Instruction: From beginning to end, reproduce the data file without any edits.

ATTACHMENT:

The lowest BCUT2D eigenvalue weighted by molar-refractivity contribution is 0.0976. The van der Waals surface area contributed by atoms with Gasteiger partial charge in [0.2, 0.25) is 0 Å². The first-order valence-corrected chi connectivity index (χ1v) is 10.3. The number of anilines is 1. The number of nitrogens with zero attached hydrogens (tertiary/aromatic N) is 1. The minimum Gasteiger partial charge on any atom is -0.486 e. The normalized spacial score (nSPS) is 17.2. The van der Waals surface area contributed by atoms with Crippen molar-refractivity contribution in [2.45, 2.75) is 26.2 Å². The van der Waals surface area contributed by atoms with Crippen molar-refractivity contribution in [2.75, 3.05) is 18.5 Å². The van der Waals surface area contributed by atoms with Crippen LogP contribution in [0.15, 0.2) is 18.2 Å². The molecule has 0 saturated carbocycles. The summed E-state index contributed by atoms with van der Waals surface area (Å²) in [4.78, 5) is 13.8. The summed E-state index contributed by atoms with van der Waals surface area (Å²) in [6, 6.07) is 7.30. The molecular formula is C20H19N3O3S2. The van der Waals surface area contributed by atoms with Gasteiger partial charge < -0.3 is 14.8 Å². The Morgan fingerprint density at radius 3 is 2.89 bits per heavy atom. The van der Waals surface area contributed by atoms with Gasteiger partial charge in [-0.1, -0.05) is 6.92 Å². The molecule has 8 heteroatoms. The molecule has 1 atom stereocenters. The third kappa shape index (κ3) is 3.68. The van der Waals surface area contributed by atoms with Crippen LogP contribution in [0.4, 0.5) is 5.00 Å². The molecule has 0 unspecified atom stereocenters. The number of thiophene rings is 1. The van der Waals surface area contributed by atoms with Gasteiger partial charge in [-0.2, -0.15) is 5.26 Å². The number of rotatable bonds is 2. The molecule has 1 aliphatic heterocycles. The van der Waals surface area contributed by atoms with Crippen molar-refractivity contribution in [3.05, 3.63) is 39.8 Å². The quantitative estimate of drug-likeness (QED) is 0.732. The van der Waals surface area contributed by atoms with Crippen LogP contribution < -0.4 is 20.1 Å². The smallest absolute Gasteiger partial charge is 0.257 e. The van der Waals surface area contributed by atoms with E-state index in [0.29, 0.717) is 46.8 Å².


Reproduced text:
The lowest BCUT2D eigenvalue weighted by molar-refractivity contribution is 0.0976. The van der Waals surface area contributed by atoms with Gasteiger partial charge in [0.2, 0.25) is 0 Å². The first-order valence-corrected chi connectivity index (χ1v) is 10.3. The number of anilines is 1. The number of nitrogens with zero attached hydrogens (tertiary/aromatic N) is 1. The minimum Gasteiger partial charge on any atom is -0.486 e. The normalized spacial score (nSPS) is 17.2. The van der Waals surface area contributed by atoms with Crippen molar-refractivity contribution in [2.45, 2.75) is 26.2 Å². The van der Waals surface area contributed by atoms with Crippen molar-refractivity contribution in [2.75, 3.05) is 18.5 Å². The van der Waals surface area contributed by atoms with Crippen LogP contribution in [0.15, 0.2) is 18.2 Å². The molecule has 0 saturated carbocycles. The summed E-state index contributed by atoms with van der Waals surface area (Å²) in [4.78, 5) is 13.8. The summed E-state index contributed by atoms with van der Waals surface area (Å²) in [6, 6.07) is 7.30. The molecular formula is C20H19N3O3S2. The van der Waals surface area contributed by atoms with Gasteiger partial charge < -0.3 is 14.8 Å². The Morgan fingerprint density at radius 3 is 2.89 bits per heavy atom. The van der Waals surface area contributed by atoms with Gasteiger partial charge in [-0.1, -0.05) is 6.92 Å². The molecule has 8 heteroatoms. The molecule has 1 atom stereocenters. The third kappa shape index (κ3) is 3.68. The van der Waals surface area contributed by atoms with Crippen LogP contribution in [0.4, 0.5) is 5.00 Å². The molecule has 0 unspecified atom stereocenters. The number of thiophene rings is 1. The van der Waals surface area contributed by atoms with Gasteiger partial charge in [-0.2, -0.15) is 5.26 Å². The number of rotatable bonds is 2. The molecule has 1 aliphatic heterocycles. The van der Waals surface area contributed by atoms with Crippen molar-refractivity contribution in [3.05, 3.63) is 39.8 Å². The quantitative estimate of drug-likeness (QED) is 0.732. The van der Waals surface area contributed by atoms with Crippen LogP contribution < -0.4 is 20.1 Å². The smallest absolute Gasteiger partial charge is 0.257 e. The van der Waals surface area contributed by atoms with E-state index in [0.29, 0.717) is 46.8 Å².